FSEM II AK Cine-Trance: The Mad Masters

Professor: Alan Klima

CRN: 12452

Time: Tu Th 1:20 pm - 2:40 pm OLIN 201
Screening: Wed 7:45 pm - 9:45 pm OLIN 201

Founded in "Cine-trance," Jean Rouch's term for a state of possession by the camera, this course will explore state-of-mind as a great work: in a zone where extraordinary experience (trance, spirit possession, meditation) collides with the work of creative representation (anthropology, writing, film). "The Mad Masters" is the core image/text, Rouch's film depicting a Ghanian possession rite in which the spirits of colonial administrators act out their absurd and cruel nature--a representation, through trance film, of white colonial authority. Theories of ethnography, writing, and film, as well as anthropological texts and films, will draw out issues raised by cine-trance and "The Mad Masters," focusing especially on experiences of ecstasy in several cultures, and on the relations of extraordinary, transgressive, and religious phenomena to form in creative work.


FSEM II BLF War and Peace

Professor: Benjamin LaFarge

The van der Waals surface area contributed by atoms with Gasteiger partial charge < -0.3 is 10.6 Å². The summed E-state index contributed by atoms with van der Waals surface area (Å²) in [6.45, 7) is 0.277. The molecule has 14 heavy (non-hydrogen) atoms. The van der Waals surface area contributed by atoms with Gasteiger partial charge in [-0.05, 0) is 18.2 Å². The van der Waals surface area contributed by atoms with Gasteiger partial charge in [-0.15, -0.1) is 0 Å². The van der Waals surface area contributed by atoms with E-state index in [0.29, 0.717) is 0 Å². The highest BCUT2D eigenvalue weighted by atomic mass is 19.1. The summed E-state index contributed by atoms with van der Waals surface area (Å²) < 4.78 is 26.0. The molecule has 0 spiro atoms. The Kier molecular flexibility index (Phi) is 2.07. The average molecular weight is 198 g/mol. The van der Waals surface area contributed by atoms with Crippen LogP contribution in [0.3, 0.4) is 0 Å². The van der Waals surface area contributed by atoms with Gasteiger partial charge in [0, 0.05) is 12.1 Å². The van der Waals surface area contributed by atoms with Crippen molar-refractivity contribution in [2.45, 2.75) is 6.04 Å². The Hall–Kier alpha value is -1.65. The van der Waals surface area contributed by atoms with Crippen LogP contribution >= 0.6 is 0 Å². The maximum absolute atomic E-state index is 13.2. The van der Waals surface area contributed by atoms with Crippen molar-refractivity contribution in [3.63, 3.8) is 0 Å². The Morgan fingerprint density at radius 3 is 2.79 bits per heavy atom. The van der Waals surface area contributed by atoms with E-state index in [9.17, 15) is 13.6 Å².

CRN: 12454

Time: Tu Th 9:00 am - 10:20 am OLIN 309

Among the world's greatest novels, Tolstoy's War and Peace is an unparalleled achievement, as it cannot be reduced to a single genre. It is not a history, although its focus is historical. It is not an epic, though epic in scope; nor is it like any other novel previously written, although its method and its interest in life are novelistic. Yet its importance as a philosophical treatise on the question of chance and agency in warfare and on the interdependence of the public and the private in political affairs is indisputable. In demonstrating the role of the "will of the people" as an historical force, it anticipates later developments in Russian and world history. Perhaps the ultimate source of its power is that it reflects Tolstoy's inner struggle between a rational, positivistic view of history and a spiritual nationalistic view of Russia, but it is the famous characters themselves, ranging from Pierre, Andrew, and Natasha to General Kutuzov and Napoleon, who give this struggle a larger dimension and make it so memorable. We will also read a number of Tolstoy's masterful short stories. Frequent short papers.


FSEM II ML The Deaths of Arthur

Professor: Mark Lambert

CRN: 12434

Time: Mon Wed 10:30 am - 11:50 am LC 208

First, a careful reading of Sir Thomas Malory's Le Morte Darthur, the classic English telling of the stories of Arthur, Guinevere and the knights of the round table. Then a few weeks for consideration of the ways in which nineteenth- and twentieth-century writers have used Malory and his tales. Class reports and frequent papers.


FSEM II SL The Work and Extended Path of Stanley Milgram

Professor: Stuart Levine

CRN: 12457

Time: Mon The 6:00 pm - 7:20 pm OLIN 309